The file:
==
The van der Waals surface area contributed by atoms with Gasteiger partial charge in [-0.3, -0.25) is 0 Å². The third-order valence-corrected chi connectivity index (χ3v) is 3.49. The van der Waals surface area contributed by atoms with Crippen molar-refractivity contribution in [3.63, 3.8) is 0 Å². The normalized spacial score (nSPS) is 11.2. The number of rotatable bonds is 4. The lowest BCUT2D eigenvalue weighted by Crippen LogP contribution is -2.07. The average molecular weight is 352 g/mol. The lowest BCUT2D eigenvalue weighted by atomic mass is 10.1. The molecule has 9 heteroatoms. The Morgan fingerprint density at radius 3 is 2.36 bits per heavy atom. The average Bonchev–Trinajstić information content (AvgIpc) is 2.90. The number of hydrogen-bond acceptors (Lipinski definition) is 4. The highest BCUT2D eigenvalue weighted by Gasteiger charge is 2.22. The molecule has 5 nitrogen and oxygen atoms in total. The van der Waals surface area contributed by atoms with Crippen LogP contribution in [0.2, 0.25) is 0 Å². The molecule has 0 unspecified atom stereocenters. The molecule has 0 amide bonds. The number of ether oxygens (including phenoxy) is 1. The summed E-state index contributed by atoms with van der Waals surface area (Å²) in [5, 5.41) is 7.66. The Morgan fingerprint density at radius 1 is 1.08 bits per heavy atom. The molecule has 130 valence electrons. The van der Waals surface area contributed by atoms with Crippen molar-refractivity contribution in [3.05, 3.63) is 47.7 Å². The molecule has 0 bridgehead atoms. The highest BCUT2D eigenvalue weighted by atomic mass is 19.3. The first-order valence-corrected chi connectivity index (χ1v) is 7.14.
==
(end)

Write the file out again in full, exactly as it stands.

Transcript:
The van der Waals surface area contributed by atoms with Gasteiger partial charge in [-0.3, -0.25) is 0 Å². The third-order valence-corrected chi connectivity index (χ3v) is 3.49. The van der Waals surface area contributed by atoms with Crippen molar-refractivity contribution in [3.63, 3.8) is 0 Å². The normalized spacial score (nSPS) is 11.2. The number of rotatable bonds is 4. The lowest BCUT2D eigenvalue weighted by Crippen LogP contribution is -2.07. The average molecular weight is 352 g/mol. The lowest BCUT2D eigenvalue weighted by atomic mass is 10.1. The molecule has 9 heteroatoms. The Morgan fingerprint density at radius 3 is 2.36 bits per heavy atom. The average Bonchev–Trinajstić information content (AvgIpc) is 2.90. The number of hydrogen-bond acceptors (Lipinski definition) is 4. The highest BCUT2D eigenvalue weighted by Gasteiger charge is 2.22. The molecule has 5 nitrogen and oxygen atoms in total. The van der Waals surface area contributed by atoms with Crippen LogP contribution in [0.2, 0.25) is 0 Å². The molecule has 0 unspecified atom stereocenters. The molecule has 0 amide bonds. The number of ether oxygens (including phenoxy) is 1. The summed E-state index contributed by atoms with van der Waals surface area (Å²) in [5, 5.41) is 7.66. The Morgan fingerprint density at radius 1 is 1.08 bits per heavy atom. The molecule has 130 valence electrons. The van der Waals surface area contributed by atoms with Crippen molar-refractivity contribution in [3.05, 3.63) is 47.7 Å². The molecule has 0 bridgehead atoms. The highest BCUT2D eigenvalue weighted by atomic mass is 19.3. The first-order valence-corrected chi connectivity index (χ1v) is 7.14.